Bromide (and iodide) will be released as the films develop. That bromide will have an affect on further development. By adding bromide to the developer, it will minimize/supress the effect of the released bromide. It will slow the rate of the development reaction as there will already be an excess of reaction products present in the solution.
Developer exhausts as well. And that will slow the reaction as well as have effects.
I've pointed out in other threads occasionally, I think it is the use of hydroxide that makes Rodinal such a popular choice for stand development. Using hydroxide as the only source of pH gives an interesting set up that most film developers do not have.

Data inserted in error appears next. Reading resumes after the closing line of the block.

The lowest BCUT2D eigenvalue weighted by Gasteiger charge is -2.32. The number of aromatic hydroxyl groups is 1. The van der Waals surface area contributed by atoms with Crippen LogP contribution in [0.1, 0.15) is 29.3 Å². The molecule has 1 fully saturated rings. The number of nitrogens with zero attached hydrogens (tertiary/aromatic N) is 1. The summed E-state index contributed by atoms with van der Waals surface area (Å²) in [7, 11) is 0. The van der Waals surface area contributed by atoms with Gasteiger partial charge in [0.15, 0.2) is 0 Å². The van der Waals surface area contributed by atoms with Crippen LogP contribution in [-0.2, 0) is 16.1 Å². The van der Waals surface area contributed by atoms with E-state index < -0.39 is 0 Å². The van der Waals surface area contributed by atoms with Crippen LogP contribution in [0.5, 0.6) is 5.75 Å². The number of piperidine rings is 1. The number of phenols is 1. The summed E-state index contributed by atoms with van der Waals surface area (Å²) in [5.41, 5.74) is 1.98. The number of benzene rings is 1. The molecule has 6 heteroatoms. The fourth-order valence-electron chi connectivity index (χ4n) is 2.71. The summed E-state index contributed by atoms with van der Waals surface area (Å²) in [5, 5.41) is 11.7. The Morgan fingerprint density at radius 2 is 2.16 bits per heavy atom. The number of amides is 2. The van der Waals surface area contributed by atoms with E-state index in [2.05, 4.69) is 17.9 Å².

Hydroxide has no buffering power. When it is neutralized by acid, it simply turns to water, which does not buffer the pH. You don't get that with carbonate - when it buffers, you get bicarbonate, which can combine with excess carbonate present and form a pH buffer. Borax and Kodalk will buffer with the addition of acid as well.
As the hydroxide is used up in the reaction, the pH being unbuffered, will drop rather quickly. So even though the pH of Rodinal is nearly pH 14 in the stock, and about pH 11.5 when diluted 1+100, it will probably be at a much lower pH at the microscopic level in the film.
I'm sure PE can speak to the actual micro pH levels that can be measured in emulsions with the right kind of micropH probes.
At least that's my understanding.